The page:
OUR RESPONSIBILITY TO THE "ASSEMBLING"
Jesus said, “Most people’s love will grow cold. But the one who endures to the end, he will be saved.” (Matt. 24:12-13) It’s not a new problem that some Christians put little importance on their commitment to assembling with the saints. Lest we forget, God has always been concerned with the assembling of His people together for worship. Long before the Lord's church came into existence, the duty of assembling was an important practice during the Mosaic period. The Lord even ordained two silver trumpets to call the people together (Num. 10:2-3). The attitude of faithful Jews was expressed by the Psalmist when he said, “I was glad when they said unto me let us go to the house of the Lord” (Psalms 122:1 NASB)
Good But Not Necessary? – Some today seem to believe that it is good to attend, but if there is something else of interest to do, church attendance is of lesser importance. The fact is, it is not only good to assemble, but it is also sinful not to do so. Clearly the Lord considered assembling together for worship and fellowship as a vital part of the Christian's life. It was important enough to the Lord that He commanded Christians to meet regularly to engage in worship: “Not forsaking our own assembling together as is the habit of some; but encouraging one another; and all the more; as you see the day drawing near” (Heb. 10:25).
The Early Church Assembled – The practice of the early church meeting on the first day of the week was recorded in Acts 20:7. This set before Christians of all ages the inspired example that is imitated by the faithful today. "And on the first day of the week, when we were gathered together to break bread, Paul began talking to them, intending to depart the next day, and he prolonged his message until midnight."
Only On Sunday? – But what about our attendance to assemblies that occur on other than the Lord's Day? The early church certainly did not limit their assembling together just on Sunday Consider the following:
- Those who were converted on the day of Pentecost in Jerusalem were together and had all things in common (Acts 2:44). Later the disciples met and prayed together (Acts 4:31).
- Barnabus took Saul (Paul) to Antioch where they met with the church for an entire year and many were taught (Acts 11:26). When Paul and Barnabus returned from a missionary journey they gathered the church together and reported to them all the things that God had done through them (Acts 14:27).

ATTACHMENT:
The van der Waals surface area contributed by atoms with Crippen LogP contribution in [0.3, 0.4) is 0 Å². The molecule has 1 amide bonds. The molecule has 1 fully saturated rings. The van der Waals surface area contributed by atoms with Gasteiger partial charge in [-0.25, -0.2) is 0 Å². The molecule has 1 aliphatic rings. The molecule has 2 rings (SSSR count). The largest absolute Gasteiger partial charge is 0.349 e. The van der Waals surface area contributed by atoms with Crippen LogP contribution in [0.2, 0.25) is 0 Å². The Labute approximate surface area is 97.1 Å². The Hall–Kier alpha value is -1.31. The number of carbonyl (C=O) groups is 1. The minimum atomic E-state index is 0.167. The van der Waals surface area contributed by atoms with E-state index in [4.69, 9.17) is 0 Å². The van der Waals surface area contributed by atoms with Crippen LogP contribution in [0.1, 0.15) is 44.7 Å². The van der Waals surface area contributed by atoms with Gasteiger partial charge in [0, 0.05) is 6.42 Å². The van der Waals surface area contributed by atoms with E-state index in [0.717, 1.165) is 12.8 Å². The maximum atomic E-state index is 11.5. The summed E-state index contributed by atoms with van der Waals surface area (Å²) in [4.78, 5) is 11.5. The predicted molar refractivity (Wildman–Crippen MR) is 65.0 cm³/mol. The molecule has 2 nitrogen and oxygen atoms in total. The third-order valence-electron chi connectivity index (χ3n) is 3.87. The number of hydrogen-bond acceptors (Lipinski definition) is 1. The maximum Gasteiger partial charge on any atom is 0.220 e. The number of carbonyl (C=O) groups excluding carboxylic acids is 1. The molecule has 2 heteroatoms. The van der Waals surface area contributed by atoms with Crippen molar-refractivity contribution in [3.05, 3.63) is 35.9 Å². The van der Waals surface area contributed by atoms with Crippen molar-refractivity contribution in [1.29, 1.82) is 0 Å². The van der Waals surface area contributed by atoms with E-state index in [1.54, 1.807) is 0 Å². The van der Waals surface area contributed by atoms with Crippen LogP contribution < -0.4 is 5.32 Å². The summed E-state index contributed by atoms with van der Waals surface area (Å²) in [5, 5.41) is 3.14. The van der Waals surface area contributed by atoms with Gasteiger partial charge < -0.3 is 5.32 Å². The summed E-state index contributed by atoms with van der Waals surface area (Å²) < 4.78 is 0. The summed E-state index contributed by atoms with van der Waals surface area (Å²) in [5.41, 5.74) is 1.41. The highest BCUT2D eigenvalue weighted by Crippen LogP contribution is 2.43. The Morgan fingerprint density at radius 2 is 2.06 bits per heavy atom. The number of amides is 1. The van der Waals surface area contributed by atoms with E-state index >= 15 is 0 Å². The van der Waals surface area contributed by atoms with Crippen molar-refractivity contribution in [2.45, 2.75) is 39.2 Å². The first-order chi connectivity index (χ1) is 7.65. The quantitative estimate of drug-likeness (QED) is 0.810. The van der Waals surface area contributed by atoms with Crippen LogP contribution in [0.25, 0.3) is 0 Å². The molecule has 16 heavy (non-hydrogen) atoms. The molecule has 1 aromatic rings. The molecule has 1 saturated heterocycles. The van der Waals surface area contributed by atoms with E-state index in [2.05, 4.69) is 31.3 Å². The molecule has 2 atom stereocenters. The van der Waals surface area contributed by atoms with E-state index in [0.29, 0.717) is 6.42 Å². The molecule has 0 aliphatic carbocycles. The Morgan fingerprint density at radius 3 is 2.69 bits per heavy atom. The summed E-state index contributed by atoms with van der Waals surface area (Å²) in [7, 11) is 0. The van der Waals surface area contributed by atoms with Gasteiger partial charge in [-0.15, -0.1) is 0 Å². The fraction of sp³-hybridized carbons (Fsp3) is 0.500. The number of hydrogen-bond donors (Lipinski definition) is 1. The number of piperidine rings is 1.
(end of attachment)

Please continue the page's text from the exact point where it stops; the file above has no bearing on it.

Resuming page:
- At Corinth the church gathered together for the purpose of disciplining a wayward member (1 Cor. 5:4).
Did each of these gatherings happen on the Lord’s Day? Those who might conclude such should be reminded of Acts 2:46 "…day by day continuing with one mind in the temple..." When we think of the many assemblies the early church had, the direct command that they were not to miss assembling together, takes on more meaning than just the Sunday worship.
Just a Private Matter? – Attendance is not just a “private matter” as some would like to think. Other Christians are looking at us, and they are affected by our examples. It is a very serious matter when a poor example is set. A poor example in the matter of attendance might well set a new or weak member on the road to a complete falling away.
As parents our own children are being told by our pattern of attendance what we consider important and what we consider unimportant. If we allow the smallest thing to keep us away from the assemblies, surely we are giving a message that is loud and clear to our children. It shouldn’t be a surprise then that the attitude of the parent becomes the attitude of the child.
Encourage Each Other to Attend – We can become stronger individual Christians and stronger congregations if we will all become faithful attenders of all the assemblies.
God’s exhortation is just as applicable for us today as it was for His church over twenty centuries ago: “And let us consider HOW to stimulate one another to love and good deeds, (1) NOT forsaking our own assembling together as is the habit of some; (2) BUT encouraging one another; and all the more; as you see the day drawing near.” (Emphasis added AB)
With brotherly affection - Andy